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  22. I've never heard of dried kale. I long ago got rid of my dehydrator. I will have to get another one. Also, I've never grown potatoes. I'd like to try that. You are doing a great job with your gardening.

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  23. I love this gardening idea especially since bending over or kneeling on the ground is getting harder all the time! Your produce looks good. And thanks Patti for the nice comments on my blog. Have a great week.

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  24. How fun! The kale chips sound yummy.

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  25. I'm intrigued by the Kale chips - my daughter has my dehydrator right now but I want to try that! blessings, marlene

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  26. Wonderful container gardening.

    Thanks for stopping by my blog. I could not reply to your comment since you have no reply comment blogger...so here I am and glad I stopped by.

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  27. Pat,
    You must have come in while I was commenting. I know you are trying with herbs. Isn't it fun.

    Mercyn,
    I usually did the flower routine but this year went a bit different. I find them quite attractive if not as colorful. Good luck.

    Dee,
    That is one of the big plusses.

    Jewels,
    You are the one who got me hooked on kale crisps in the first place. Good luck.

    Retired English Teacher.
    I was surprised how easy the potatoes are. I am also growing sweet potatoes for the first time in Ar. Used to do them all the time in Florida.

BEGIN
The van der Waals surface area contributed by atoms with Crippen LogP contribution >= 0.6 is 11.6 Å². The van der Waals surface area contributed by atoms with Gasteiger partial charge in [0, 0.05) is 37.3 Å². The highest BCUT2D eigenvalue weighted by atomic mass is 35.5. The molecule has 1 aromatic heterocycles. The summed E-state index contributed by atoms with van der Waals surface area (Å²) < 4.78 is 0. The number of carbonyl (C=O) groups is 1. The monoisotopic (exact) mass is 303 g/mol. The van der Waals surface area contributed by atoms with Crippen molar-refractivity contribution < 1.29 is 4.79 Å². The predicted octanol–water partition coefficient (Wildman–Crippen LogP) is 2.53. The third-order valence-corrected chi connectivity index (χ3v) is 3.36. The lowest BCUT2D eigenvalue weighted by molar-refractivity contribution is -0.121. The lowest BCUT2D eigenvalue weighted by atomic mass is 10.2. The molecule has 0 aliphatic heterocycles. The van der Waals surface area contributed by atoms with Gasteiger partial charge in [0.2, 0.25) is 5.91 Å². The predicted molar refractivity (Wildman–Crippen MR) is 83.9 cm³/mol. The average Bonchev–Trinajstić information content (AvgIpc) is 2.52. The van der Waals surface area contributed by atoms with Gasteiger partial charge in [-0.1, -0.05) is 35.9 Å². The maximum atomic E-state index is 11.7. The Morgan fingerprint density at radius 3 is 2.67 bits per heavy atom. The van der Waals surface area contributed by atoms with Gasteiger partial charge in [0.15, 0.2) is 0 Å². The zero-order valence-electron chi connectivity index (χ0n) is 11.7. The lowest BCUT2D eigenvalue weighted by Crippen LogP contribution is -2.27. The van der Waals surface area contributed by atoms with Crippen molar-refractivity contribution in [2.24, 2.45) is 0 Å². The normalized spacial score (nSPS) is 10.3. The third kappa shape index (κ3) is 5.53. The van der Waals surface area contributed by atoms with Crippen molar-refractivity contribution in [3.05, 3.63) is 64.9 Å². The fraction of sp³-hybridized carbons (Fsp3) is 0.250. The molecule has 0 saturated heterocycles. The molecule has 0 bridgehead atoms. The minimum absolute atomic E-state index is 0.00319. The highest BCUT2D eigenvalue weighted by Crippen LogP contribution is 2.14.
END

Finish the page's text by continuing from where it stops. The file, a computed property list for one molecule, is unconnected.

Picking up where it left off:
Cheryl,
    I think you will like it. It is so incredibly easy on the joints and muscles. Just limited harvests but for one or two people, just right with no waste.

    Barry,
    Careful Barry, they are addictive. You should be able to grow kale all summer.

    Stichinbythelake,
    Like I told Barry, these are very addictive but so good for you. Enjoy.

    Gail,
    Thanks for making the trip. I am not sure what "no reply comment blogger" is.

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  28. Kale chips? Wow that's worth trying out! You are so inventive!
    I have got some tomato plants in pots in my garden.I hope they survived the hailstones of this afternoon.

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  29. Great looking veggies! Kale Krisps sure all the rage, I don't like it cooked, wondering if I would like it? I do have a dehydrator used mostly for catnip, lol, but no kale planted but I am sure I could pick up a bunch and give it a try.

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  30. Your hanging baskets have done great. Mine tend to dry out too much since I often forget to water them. I love kale but have never had kale chips. They sound good.

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  31. Kale chips? Never heard of 'em--might be the only way I'd be interested in eating kale.

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  32. I am so impressed, Patti! That kale idea looks really good. I tried some in the oven once but it didn't turn out very well. I shall have to try again. I do love your hanging gardens.